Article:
Thank you to everyone who submitted chapter abstracts and provided input on the book's concept and process! We received 21 outstanding proposals for 12 chapters. We will post news about selected authors after all proposing authors have been notified.
Who is editing this book?
What is the point of this book?
Core Concepts in Evaluation: Contemporary Commentary on Classic Writings acquaints evaluation students and practitioners with the big ideas that have helped shape the discipline of evaluation. It features a unique combination of classic writings by some of the field’s most influential figures, paired with new essays by a diverse set of evaluators. The classic pieces will help readers gain a deeper understanding of the evaluation field’s defining concepts, along with their origins and evolution. The new commentaries will situate those writings in a historical context, examine their importance and influence on the field, and assess the current state of the field related to the featured concepts. A reflection guide at the close of each section of the book will spark readers’ imagination and critical thinking about the successes, shortcomings, and promise of evaluation as a discipline.
Readers of this book will
● engage with important original writings on evaluation (rather than relying on secondary summaries and characterizations)
● understand what sets program evaluation apart from other disciplines and forms of inquiry
● deepen their thinking about core evaluation concepts
● engage with the latest thinking on these concepts
● develop a historical perspective on the evolution of evaluation as a discipline and profession.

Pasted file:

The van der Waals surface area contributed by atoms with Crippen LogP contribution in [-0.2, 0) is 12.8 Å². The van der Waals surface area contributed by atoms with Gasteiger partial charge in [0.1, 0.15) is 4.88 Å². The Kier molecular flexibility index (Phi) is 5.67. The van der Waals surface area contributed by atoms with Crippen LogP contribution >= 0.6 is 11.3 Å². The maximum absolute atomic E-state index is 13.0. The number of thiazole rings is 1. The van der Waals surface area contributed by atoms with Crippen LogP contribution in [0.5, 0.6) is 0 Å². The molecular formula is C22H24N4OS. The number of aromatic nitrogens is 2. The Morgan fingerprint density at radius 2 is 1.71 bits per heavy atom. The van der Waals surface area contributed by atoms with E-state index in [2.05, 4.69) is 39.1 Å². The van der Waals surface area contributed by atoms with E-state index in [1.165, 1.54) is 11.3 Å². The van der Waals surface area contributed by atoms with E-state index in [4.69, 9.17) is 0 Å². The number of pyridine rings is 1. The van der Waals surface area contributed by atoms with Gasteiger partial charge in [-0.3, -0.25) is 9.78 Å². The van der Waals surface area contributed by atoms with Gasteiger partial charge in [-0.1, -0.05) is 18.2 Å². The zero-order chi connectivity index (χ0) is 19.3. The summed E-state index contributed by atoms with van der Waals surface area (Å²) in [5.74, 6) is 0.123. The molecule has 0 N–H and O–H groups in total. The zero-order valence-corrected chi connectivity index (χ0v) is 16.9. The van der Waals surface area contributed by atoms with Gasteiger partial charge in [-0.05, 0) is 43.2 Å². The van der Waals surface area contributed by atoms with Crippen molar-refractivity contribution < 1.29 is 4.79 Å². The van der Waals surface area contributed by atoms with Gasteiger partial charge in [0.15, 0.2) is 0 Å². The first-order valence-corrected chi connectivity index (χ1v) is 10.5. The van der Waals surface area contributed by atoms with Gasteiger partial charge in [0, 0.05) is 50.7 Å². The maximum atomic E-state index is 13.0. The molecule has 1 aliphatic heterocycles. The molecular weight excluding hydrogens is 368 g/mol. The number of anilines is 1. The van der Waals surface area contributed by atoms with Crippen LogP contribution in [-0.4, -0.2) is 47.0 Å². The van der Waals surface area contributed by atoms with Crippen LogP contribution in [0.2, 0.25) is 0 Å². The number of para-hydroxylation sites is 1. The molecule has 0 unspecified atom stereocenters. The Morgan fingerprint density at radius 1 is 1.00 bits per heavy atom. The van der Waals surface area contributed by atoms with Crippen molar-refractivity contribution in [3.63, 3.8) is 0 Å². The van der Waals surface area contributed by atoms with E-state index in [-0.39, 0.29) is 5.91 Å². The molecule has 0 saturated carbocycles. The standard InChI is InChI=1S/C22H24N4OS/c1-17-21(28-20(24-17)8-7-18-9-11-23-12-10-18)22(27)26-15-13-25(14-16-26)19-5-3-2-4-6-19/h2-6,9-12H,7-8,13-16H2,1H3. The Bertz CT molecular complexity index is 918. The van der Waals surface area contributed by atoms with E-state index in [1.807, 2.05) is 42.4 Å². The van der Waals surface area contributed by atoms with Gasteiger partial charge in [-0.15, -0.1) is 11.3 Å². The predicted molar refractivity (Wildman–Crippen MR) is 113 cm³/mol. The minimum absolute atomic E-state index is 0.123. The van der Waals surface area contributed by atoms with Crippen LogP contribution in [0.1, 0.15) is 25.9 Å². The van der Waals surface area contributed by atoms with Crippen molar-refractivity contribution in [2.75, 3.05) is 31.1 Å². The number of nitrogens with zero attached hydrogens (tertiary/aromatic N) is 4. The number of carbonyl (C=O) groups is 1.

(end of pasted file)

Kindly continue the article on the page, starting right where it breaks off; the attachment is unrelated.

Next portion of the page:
What are the featured core concepts and classic writings? How were they selected?
Evaluation is practiced in a wide variety of contexts for different purposes. Practitioners have vastly different academic backgrounds, epistemologies, and values. They use eclectic methods, mostly borrowed and refined from other disciplines. Yet, evaluation stands apart from other fields in several ways, and evaluators generally agree on these points:
1. Evaluation is a distinct form of inquiry that is oriented to reaching judgments of merit, worth, or significance.
2. Stakeholder engagement enhances the usefulness and relevance of evaluation.
3. Evaluation is inherently political.
4. Culturally responsive evaluation practice can lead to a more just society.
Classic writing: Hood, S. (1998). Responsive evaluation Amistad style: Perspectives of one African American evaluator. In R. Davis (Ed.), Proceedings of the Stake Symposium on Educational Evaluation (pp. 101–112). University of Illinois.
5. Evaluation’s value is realized through its use and influence.
Classic writing: Patton, M. Q. (1978). Utilization-focused Evaluation [Chapters 1–2]. SAGE.
6. Evaluation is a reflexive practice: evaluation can and should be evaluated.
As editors, we drew upon our collective knowledge of the field to identify these six core concepts, which we believe define evaluation and distinguish it from other disciplines. We selected writings that convey seminal ideas that influenced the field’s development with regard to these core concepts. These previously published articles, book chapters, and informal papers were authored by scholars who are widely recognized as influential in evaluation theory and practice. We did not identify an arbitrary timeframe that would make something classic. Rather, we focused on selecting writings whose big ideas acted as seeds that would sprout, flourish, and come to define the field.
Many within our field have rightly critiqued the racial homogeneity of the scholars whose writings are included in foundational texts and who are recognized as key theorists and award winners. This book features early writings that strongly influenced the evaluation field’s development; the majority of the authors of these pieces are white. We recognize that these authors and their works gained influence within systems that systemically overlooked other valuable ideas proposed by scholars of color. As an example of a contribution by an early evaluator of color, as part of the book’s introduction we feature a 1957 article by Leander Boykin, a Black evaluation scholar. His ideas about evaluation did not gain traction at the time, and he is not widely cited in today’s evaluation literature. However, he introduced ideas about evaluation that ultimately became widely accepted.